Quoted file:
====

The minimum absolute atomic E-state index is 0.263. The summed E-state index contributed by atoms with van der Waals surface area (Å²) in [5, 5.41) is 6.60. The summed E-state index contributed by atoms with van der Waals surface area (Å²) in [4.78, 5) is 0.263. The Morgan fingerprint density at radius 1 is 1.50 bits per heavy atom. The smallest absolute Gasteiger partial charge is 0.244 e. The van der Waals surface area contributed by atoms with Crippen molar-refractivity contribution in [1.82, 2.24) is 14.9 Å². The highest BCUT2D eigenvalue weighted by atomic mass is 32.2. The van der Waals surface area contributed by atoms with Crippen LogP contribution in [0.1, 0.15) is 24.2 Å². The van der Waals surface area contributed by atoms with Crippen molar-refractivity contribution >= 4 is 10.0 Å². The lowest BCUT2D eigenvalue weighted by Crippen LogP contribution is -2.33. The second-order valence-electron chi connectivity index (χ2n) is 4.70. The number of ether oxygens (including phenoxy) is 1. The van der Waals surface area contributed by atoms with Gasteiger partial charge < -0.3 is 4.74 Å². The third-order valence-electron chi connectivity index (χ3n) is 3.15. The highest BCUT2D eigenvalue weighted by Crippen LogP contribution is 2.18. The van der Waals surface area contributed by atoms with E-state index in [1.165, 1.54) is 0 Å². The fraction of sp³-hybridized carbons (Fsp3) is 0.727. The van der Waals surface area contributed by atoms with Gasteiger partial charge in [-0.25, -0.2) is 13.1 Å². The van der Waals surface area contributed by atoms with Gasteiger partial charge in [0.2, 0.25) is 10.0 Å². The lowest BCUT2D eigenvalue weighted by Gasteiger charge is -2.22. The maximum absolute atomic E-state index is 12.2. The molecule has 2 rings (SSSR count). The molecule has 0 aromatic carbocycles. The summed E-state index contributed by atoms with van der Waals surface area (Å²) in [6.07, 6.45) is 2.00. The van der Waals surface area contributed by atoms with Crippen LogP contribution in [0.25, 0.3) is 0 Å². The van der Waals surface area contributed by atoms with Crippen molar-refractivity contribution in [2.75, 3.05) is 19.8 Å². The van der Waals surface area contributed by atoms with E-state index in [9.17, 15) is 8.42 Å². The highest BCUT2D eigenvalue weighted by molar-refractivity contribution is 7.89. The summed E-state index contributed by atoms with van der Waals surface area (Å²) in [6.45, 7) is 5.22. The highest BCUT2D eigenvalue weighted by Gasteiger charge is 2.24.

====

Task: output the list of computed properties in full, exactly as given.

The minimum absolute atomic E-state index is 0.263. The summed E-state index contributed by atoms with van der Waals surface area (Å²) in [5, 5.41) is 6.60. The summed E-state index contributed by atoms with van der Waals surface area (Å²) in [4.78, 5) is 0.263. The Morgan fingerprint density at radius 1 is 1.50 bits per heavy atom. The smallest absolute Gasteiger partial charge is 0.244 e. The van der Waals surface area contributed by atoms with Crippen molar-refractivity contribution in [1.82, 2.24) is 14.9 Å². The highest BCUT2D eigenvalue weighted by atomic mass is 32.2. The van der Waals surface area contributed by atoms with Crippen LogP contribution in [0.1, 0.15) is 24.2 Å². The van der Waals surface area contributed by atoms with Crippen molar-refractivity contribution >= 4 is 10.0 Å². The lowest BCUT2D eigenvalue weighted by Crippen LogP contribution is -2.33. The second-order valence-electron chi connectivity index (χ2n) is 4.70. The number of ether oxygens (including phenoxy) is 1. The van der Waals surface area contributed by atoms with Gasteiger partial charge < -0.3 is 4.74 Å². The third-order valence-electron chi connectivity index (χ3n) is 3.15. The highest BCUT2D eigenvalue weighted by Crippen LogP contribution is 2.18. The van der Waals surface area contributed by atoms with E-state index in [1.165, 1.54) is 0 Å². The fraction of sp³-hybridized carbons (Fsp3) is 0.727. The van der Waals surface area contributed by atoms with Gasteiger partial charge in [-0.25, -0.2) is 13.1 Å². The van der Waals surface area contributed by atoms with Gasteiger partial charge in [0.2, 0.25) is 10.0 Å². The lowest BCUT2D eigenvalue weighted by Gasteiger charge is -2.22. The maximum absolute atomic E-state index is 12.2. The molecule has 2 rings (SSSR count). The molecule has 0 aromatic carbocycles. The summed E-state index contributed by atoms with van der Waals surface area (Å²) in [6.07, 6.45) is 2.00. The van der Waals surface area contributed by atoms with Crippen LogP contribution in [0.25, 0.3) is 0 Å². The van der Waals surface area contributed by atoms with Crippen molar-refractivity contribution in [2.75, 3.05) is 19.8 Å². The van der Waals surface area contributed by atoms with E-state index in [9.17, 15) is 8.42 Å². The highest BCUT2D eigenvalue weighted by molar-refractivity contribution is 7.89. The summed E-state index contributed by atoms with van der Waals surface area (Å²) in [6.45, 7) is 5.22. The highest BCUT2D eigenvalue weighted by Gasteiger charge is 2.24.